Tuesday, August 27, 2019

Privatization of Prison Systems in the United States Assignment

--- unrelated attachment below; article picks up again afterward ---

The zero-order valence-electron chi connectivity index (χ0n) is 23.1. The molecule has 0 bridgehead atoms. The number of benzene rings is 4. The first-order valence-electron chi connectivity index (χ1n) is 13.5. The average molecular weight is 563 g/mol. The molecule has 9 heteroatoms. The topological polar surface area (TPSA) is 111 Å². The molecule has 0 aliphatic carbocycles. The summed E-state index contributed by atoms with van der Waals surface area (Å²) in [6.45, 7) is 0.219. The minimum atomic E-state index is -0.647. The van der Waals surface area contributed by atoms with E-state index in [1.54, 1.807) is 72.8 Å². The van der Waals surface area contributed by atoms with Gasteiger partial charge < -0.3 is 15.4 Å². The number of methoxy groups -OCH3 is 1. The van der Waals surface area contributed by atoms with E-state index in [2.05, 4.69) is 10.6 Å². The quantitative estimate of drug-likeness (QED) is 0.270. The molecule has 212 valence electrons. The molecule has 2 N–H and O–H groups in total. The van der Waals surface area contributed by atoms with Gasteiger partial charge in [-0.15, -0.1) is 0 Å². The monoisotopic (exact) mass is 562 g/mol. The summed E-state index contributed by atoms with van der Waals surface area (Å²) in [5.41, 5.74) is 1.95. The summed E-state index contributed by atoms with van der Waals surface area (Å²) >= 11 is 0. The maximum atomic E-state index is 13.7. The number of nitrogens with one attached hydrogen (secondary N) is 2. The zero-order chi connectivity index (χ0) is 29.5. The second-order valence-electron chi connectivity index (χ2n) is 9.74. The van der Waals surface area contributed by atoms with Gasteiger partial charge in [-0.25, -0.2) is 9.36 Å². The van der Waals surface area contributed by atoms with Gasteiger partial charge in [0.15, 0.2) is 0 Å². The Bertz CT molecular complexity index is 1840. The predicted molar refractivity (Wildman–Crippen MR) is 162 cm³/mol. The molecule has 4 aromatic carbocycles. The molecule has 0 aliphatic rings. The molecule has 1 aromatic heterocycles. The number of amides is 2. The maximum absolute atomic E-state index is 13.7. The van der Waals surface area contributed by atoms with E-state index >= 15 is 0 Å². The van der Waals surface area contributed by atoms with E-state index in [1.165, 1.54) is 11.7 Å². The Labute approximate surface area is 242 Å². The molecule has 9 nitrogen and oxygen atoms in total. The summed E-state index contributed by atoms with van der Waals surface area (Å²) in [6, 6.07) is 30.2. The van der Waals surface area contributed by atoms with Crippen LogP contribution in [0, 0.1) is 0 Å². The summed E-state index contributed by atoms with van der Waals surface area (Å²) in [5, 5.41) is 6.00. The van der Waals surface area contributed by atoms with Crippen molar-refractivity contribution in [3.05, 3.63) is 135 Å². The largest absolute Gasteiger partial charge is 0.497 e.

Privatization of Prison Systems in the United States - Assignment Example career-orientated and not so likely to create large staff turnovers, thus causing added expenditures in training new personnel to take the empty positions. Working through the state system provides correction workers with better benefits and there is less turnover of the staff. A) Corrections officers receive a fairly stringent education process in how to conduct their jobs when engaging with the prison population (Dempsey & Forst 2013). The emphasis is now more on keeping staff in place and encouraging open lines of communication, mentoring with senior partners, encouraging professional pride and development, and also providing efficient compensation in salaries and benefits (Peak 2012). In alignment with the state employees, who observe the state guidelines in handling inmates through their daily processes, rehabilitative services, which are provided to inmates as part of their incarceration, also have state guidelines to be observed (Culp 2012). Therefore, the state-administrated facility will operate strictly on the state’s guidelines in handling prisoners and also making sure the public is protected as well, while in the process of engaging in rehabilitative services (Allen & Sawhney 2009; Peak 2012). Accordingly, state standards must be met, particularly where the well-being of the prisoner is concerned, B) The second argument in favor of keeping the corrections system under public administration is the financial aspect in regards to building and running correction facilities. It has been shown in research (Culp 2010) that even while private-sector facilities, run by companies who tout the money-saving advantages of using private sector facilities, often will begin costing more as the years go by, and eventually costing just as much as state run facilities, but... This paper reviews the aspect of whether it is better to move the Federal prison system into the private sector, or maintain them as federally run. There are pros and cons to both systems, but the most glaring issue is whether private sector companies which run prisons, will actually stay in business, or disappear overnight because of insolvency or by being bought out by another larger company.At present, there is an oligarchy of four to five companies who run the nation’s prison systems nationwide. This does not leave much room for a smaller actor to get into the business, particularly as expenditures are usually the same for both public and private sector facilities, as based on federal standards in service provisions. In the review of whether prison systems should move to privatization or not, the final outcome is that there needs to be a secure system in place, particularly where financial accountability is concerned. There must also be government oversight and audits to m ake sure the billing system is also accurate and that charges for non-existing products and personnel do not occur, as has been seen in some previous cases.If it is a question of whether more institutions might be built to house the offenders, then going to the private sector may be the best way to go. However, it is hardly likely that costs to the prison systems will actually be reduced accordingly, especially when only four to five private companies exist to accomplish these goals.

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